Tuesday, May 25, 2010


I found an interesting chart to examine.  This is the 1 week-Libor rate (or the rate in which banks lend to each other overnight or in this case a 1 week rate).

Basically this is the level of trust between banks as each needs different levels of cash to support operations on a daily basis.  If they have money left over, they will lend it to others at the specific Libor rate for that time period.

As you look at this rate you must discern what the "normal interest rates" are for the current period, meaning that comparing today's Libor rates against that of 2007 will show that Libor rates are much lower now, but remember the economic climate back then was that we were coming out of a recession in 2002 and 2003 and the Fed had raised interest rates and their really was a global bull market in place in all assets - stocks, bonds, real estate markets and everything else were roaring.  What is interesting though is to examine the rate conditions on a very short time frame to see what is happening to examine stress in the market.

Currently the 1 week Libor rate is at .32% or 32 basis points (1/3 of 1 %).  Doesn't sound like much does it?  Well, it isn't as it is a direct result of the low overnight funding rates provided courtesy of central bankers that want to pump liquidity into the banking market.  Central bankers manipulate overnight lending rates in an effort to drive down borrowing costs in the front end of the curve and stimulate economic activity.  What is interesting though is that we examine the movement of the 1 week Libor over the last couple of months.  Despite promises of a trillion euros of liquidity and support for country debt, we see an escalation of prices or a corrosion of confidence between banks.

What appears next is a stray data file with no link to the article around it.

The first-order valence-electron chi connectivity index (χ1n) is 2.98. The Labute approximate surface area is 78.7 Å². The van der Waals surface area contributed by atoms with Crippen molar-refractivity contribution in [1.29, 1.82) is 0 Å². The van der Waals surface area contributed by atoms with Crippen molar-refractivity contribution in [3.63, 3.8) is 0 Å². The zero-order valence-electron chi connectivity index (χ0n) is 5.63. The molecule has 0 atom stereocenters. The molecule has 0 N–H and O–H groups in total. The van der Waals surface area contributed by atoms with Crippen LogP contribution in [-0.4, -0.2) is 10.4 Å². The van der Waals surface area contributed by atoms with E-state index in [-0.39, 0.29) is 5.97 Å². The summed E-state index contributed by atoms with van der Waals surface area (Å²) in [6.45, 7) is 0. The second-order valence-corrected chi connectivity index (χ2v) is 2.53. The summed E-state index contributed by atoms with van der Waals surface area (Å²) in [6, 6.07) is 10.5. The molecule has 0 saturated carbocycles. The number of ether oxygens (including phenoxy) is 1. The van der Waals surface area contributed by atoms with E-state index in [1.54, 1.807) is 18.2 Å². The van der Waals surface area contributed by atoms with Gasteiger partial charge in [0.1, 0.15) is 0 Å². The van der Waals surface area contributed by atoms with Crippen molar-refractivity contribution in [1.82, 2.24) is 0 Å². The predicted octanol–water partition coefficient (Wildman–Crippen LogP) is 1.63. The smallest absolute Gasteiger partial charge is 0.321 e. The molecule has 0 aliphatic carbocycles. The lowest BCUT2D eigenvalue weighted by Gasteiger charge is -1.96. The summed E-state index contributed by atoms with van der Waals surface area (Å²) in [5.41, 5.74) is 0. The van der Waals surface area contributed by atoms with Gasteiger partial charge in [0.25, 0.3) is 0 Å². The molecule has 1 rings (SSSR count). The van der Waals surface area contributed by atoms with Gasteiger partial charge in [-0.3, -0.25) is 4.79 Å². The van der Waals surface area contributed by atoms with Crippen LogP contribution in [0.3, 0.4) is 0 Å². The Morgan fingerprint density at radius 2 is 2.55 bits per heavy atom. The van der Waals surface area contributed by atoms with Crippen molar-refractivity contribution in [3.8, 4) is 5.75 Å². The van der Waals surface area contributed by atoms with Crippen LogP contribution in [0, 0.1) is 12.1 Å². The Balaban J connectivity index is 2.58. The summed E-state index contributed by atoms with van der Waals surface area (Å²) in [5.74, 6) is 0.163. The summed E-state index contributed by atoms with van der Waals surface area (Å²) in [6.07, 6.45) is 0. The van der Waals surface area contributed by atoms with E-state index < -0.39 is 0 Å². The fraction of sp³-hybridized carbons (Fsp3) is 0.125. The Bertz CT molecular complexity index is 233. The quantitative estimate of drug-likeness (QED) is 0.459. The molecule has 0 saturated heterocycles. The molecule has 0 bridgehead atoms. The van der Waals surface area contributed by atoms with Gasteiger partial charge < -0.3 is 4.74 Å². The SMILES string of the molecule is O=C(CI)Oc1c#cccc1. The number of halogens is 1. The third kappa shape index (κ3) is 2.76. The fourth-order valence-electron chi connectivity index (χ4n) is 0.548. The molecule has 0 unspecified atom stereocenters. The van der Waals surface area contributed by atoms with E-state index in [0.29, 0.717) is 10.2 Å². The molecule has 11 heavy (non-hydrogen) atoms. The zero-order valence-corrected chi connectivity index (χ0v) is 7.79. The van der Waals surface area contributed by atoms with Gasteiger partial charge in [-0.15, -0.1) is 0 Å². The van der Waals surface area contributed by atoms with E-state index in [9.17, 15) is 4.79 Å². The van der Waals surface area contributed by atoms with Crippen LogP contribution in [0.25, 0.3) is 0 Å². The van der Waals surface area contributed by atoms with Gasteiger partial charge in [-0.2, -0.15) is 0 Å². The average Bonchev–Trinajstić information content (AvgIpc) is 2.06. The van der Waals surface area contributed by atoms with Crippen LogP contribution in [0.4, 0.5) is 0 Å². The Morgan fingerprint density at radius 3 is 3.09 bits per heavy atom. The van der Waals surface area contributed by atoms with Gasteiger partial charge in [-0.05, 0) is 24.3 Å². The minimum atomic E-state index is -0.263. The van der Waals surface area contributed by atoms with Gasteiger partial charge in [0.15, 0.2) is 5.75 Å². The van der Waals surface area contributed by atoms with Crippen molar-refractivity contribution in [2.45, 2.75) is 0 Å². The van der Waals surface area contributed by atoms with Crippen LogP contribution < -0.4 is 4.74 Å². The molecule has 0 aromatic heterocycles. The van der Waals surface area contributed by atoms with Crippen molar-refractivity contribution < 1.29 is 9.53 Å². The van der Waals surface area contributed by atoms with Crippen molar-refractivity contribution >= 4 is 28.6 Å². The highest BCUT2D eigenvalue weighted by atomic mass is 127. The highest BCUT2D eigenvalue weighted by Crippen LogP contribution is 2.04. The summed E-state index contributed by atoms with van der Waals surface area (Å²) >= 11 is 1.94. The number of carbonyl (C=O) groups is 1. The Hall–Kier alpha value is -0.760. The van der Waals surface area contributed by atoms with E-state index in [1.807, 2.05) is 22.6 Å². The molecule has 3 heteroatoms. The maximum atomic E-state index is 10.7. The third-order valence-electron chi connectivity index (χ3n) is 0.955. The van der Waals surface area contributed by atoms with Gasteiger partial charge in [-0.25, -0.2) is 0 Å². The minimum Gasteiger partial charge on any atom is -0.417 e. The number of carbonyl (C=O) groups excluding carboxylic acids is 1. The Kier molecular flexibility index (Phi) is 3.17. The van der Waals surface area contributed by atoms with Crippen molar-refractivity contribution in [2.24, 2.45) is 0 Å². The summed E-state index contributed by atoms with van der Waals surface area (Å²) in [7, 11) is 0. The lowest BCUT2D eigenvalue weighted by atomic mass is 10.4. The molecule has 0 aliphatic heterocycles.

While these rates are NOTHING like we saw in October of 2008 in the Lehman and Bear Stearns crisis, they are elevated and signaling trouble.  THESE NEED TO BE ON OUR RADAR as this was one of the key metrics that allowed me to pull all of my money out of the market in December of 2007.  Note also that this is the highest rate for 1 Wk Libor in more than 1 year.  If this rate begins to recede, great, but if it doesn't it will be cause for further concern regarding a credit meltdown.  And it is the fixed income market that pre-warns of stock market weakness.

If I have time I'll create some of my own charts and compare these rates to FF rates.  In the mean time, this is a 12 year chart of 1 week Libor that shows that despite the big % move up in the last 3 months, we are still at historic lows.  You might say, "Well look, we are so low what's the worry?"  The answer is the change in rates on a % amount is signaling that there is a risk in the market.  We need to understand that risk and identify it.

Oh, and by the way, Spanish sovereign debt had a little trouble this morning and they last issued debt at 73bps, guess what - this week they funded debt at 126 bps.  This means there was greater than a 50% increase in the cost of running and funding their government.  Try to do that with your bills at home and see how long that is sustainable.  Just another warning sign.  Spain is next up,  Portugal next, Italy, etc with Japan as the next debt crisis within 3 years.  This is ugly and about to get uglier no matter what the stock markets do over the next week or month.  I would sell all rallies especially if we climb 10% or so, in fact I'm praying for that kind of rally.